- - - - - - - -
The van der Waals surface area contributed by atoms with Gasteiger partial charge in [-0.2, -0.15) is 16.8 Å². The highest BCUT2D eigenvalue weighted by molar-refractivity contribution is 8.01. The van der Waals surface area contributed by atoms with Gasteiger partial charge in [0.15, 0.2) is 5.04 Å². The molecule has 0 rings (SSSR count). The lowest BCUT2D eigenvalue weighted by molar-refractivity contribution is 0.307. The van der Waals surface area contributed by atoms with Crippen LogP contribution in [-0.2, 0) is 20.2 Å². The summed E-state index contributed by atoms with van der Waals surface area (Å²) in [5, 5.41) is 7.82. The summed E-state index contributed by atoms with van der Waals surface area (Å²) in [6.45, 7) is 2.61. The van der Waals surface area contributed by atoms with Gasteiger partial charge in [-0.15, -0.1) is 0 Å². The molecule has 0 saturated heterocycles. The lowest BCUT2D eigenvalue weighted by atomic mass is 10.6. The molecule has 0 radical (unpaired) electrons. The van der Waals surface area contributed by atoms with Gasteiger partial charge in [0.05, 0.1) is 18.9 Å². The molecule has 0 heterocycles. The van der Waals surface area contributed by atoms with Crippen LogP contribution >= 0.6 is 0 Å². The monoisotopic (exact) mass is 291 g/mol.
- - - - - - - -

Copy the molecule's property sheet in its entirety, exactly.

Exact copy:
The van der Waals surface area contributed by atoms with Gasteiger partial charge in [-0.2, -0.15) is 16.8 Å². The highest BCUT2D eigenvalue weighted by molar-refractivity contribution is 8.01. The van der Waals surface area contributed by atoms with Gasteiger partial charge in [0.15, 0.2) is 5.04 Å². The molecule has 0 rings (SSSR count). The lowest BCUT2D eigenvalue weighted by molar-refractivity contribution is 0.307. The van der Waals surface area contributed by atoms with Crippen LogP contribution in [-0.2, 0) is 20.2 Å². The summed E-state index contributed by atoms with van der Waals surface area (Å²) in [5, 5.41) is 7.82. The summed E-state index contributed by atoms with van der Waals surface area (Å²) in [6.45, 7) is 2.61. The van der Waals surface area contributed by atoms with Gasteiger partial charge in [-0.15, -0.1) is 0 Å². The molecule has 0 saturated heterocycles. The lowest BCUT2D eigenvalue weighted by atomic mass is 10.6. The molecule has 0 radical (unpaired) electrons. The van der Waals surface area contributed by atoms with Gasteiger partial charge in [0.05, 0.1) is 18.9 Å². The molecule has 0 heterocycles. The van der Waals surface area contributed by atoms with Crippen LogP contribution >= 0.6 is 0 Å². The monoisotopic (exact) mass is 291 g/mol.